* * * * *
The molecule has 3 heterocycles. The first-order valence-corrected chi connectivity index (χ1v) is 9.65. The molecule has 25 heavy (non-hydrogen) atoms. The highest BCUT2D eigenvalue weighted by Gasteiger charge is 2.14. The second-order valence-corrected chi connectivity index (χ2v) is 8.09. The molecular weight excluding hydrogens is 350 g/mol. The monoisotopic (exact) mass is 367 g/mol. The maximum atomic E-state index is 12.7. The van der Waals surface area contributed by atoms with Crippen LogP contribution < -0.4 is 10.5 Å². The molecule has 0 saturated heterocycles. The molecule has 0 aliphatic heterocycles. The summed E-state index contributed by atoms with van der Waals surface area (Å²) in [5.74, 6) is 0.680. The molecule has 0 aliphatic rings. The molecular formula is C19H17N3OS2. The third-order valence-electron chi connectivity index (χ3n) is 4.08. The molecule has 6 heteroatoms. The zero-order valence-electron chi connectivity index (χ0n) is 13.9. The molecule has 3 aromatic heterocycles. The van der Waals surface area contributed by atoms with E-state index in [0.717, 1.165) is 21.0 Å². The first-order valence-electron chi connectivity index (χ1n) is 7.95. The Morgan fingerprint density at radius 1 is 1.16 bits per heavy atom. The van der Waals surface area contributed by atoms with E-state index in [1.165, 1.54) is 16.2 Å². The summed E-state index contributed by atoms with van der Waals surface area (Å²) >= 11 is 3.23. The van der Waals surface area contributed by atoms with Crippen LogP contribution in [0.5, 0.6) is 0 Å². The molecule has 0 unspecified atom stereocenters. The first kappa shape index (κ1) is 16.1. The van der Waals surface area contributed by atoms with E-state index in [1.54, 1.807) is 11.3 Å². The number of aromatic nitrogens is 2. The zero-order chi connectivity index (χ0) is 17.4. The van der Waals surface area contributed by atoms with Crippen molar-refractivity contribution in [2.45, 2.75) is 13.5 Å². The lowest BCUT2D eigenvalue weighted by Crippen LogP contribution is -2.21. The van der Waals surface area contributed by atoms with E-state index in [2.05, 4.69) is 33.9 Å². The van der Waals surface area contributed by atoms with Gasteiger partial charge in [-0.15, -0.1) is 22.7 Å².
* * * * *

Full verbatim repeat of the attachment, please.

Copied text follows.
The molecule has 3 heterocycles. The first-order valence-corrected chi connectivity index (χ1v) is 9.65. The molecule has 25 heavy (non-hydrogen) atoms. The highest BCUT2D eigenvalue weighted by Gasteiger charge is 2.14. The second-order valence-corrected chi connectivity index (χ2v) is 8.09. The molecular weight excluding hydrogens is 350 g/mol. The monoisotopic (exact) mass is 367 g/mol. The maximum atomic E-state index is 12.7. The van der Waals surface area contributed by atoms with Crippen LogP contribution < -0.4 is 10.5 Å². The molecule has 0 saturated heterocycles. The molecule has 0 aliphatic heterocycles. The summed E-state index contributed by atoms with van der Waals surface area (Å²) in [5.74, 6) is 0.680. The molecule has 0 aliphatic rings. The molecular formula is C19H17N3OS2. The third-order valence-electron chi connectivity index (χ3n) is 4.08. The molecule has 6 heteroatoms. The zero-order valence-electron chi connectivity index (χ0n) is 13.9. The molecule has 3 aromatic heterocycles. The van der Waals surface area contributed by atoms with E-state index in [0.717, 1.165) is 21.0 Å². The first-order valence-electron chi connectivity index (χ1n) is 7.95. The Morgan fingerprint density at radius 1 is 1.16 bits per heavy atom. The van der Waals surface area contributed by atoms with E-state index in [1.165, 1.54) is 16.2 Å². The summed E-state index contributed by atoms with van der Waals surface area (Å²) >= 11 is 3.23. The van der Waals surface area contributed by atoms with Crippen LogP contribution in [0.5, 0.6) is 0 Å². The molecule has 0 unspecified atom stereocenters. The first kappa shape index (κ1) is 16.1. The van der Waals surface area contributed by atoms with E-state index in [1.54, 1.807) is 11.3 Å². The number of aromatic nitrogens is 2. The zero-order chi connectivity index (χ0) is 17.4. The van der Waals surface area contributed by atoms with Crippen molar-refractivity contribution in [2.45, 2.75) is 13.5 Å². The lowest BCUT2D eigenvalue weighted by Crippen LogP contribution is -2.21. The van der Waals surface area contributed by atoms with E-state index in [2.05, 4.69) is 33.9 Å². The van der Waals surface area contributed by atoms with Gasteiger partial charge in [-0.15, -0.1) is 22.7 Å².